Perhaps perversely, as we rolled out and towards the dreaded stones, the clouds opened up to reveal clear blue skies and bright sun, which lightened everyone's moods including mine. Words alone cannot describe the feeling of riding the pave here, it's completely surreal. I started off laughing at the shear madness of it all, which rapidly turned into a fixed grimace for the rest. During the race the gutter on the left and footpath to the right are closed off by barriers, but they're open for the ride and I would say most riders tried a bit of the pave, then bailed to the footpath. I mixed and matched a bit - at one point I took a lousy line and ended up in the gutter, then go back on, then dived off to the path for a break, then rode the rest. I'd say I rode 3/4 of it and the experience will live with me forever - it certainly lived with me for the next 10-odd km!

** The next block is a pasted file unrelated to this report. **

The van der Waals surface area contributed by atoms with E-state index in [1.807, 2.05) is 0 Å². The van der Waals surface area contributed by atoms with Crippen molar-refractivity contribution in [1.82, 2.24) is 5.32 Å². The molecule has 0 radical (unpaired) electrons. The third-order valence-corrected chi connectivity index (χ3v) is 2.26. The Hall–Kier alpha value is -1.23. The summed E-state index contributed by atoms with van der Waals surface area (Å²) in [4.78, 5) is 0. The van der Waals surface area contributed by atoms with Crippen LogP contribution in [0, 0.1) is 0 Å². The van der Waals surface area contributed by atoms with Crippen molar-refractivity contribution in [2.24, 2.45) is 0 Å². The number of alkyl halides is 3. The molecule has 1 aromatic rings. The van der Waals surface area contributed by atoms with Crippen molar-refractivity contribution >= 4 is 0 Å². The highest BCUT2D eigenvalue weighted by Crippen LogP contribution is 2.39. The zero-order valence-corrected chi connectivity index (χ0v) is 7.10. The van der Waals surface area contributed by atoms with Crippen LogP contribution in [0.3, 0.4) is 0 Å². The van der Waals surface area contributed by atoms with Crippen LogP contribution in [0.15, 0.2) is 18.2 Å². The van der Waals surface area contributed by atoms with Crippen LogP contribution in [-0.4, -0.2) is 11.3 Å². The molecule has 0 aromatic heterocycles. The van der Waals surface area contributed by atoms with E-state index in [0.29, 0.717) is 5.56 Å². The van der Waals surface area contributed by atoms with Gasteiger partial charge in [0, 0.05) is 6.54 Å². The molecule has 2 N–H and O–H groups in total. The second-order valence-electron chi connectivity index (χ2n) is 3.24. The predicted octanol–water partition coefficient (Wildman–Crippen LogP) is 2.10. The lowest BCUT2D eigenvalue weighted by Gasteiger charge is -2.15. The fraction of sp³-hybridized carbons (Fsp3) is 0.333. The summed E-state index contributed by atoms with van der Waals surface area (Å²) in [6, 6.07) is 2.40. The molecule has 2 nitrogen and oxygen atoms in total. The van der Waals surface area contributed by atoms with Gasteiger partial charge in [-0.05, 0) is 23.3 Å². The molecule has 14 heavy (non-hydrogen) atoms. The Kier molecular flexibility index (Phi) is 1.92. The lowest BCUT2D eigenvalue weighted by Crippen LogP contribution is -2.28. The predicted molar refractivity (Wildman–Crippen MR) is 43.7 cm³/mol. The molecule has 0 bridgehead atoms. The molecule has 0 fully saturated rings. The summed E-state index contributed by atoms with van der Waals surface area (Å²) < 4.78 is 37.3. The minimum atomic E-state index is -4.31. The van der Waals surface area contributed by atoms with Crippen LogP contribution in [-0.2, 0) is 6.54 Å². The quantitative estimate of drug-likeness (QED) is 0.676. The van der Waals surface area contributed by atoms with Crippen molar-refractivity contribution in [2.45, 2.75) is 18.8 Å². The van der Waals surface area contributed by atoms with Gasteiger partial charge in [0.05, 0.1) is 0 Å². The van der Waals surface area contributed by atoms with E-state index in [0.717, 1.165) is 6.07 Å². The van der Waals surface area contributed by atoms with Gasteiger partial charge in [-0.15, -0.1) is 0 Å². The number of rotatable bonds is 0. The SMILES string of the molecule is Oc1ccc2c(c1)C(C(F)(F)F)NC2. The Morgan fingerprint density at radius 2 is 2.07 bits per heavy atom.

The next sector passed just fine, but the one after was another 3.7km beast and I started to really feel the effects of my generally low fitness level and the cumulative effects of pave and hills. By the time of the next control after another three sectors I was cramping in both legs, so I had to decide on the best course of action. I knew that the passage to the next control was the toughest of the whole ride, with 8 pave sectors totalling 12km and including the 3km-long 5-star Mons-en-Pevele sector. The sectors here come in rapid succession and I didn't think I'd hold up - so I bailed out and rode directly to the next control on the roads. I covered about the same distance, but on tarmac rather than pave. I rested up a bit before leaving and got lost on the way over so I actually arrived at the next (and last) control, at Cysoing, around the same time as Ed and Michiel.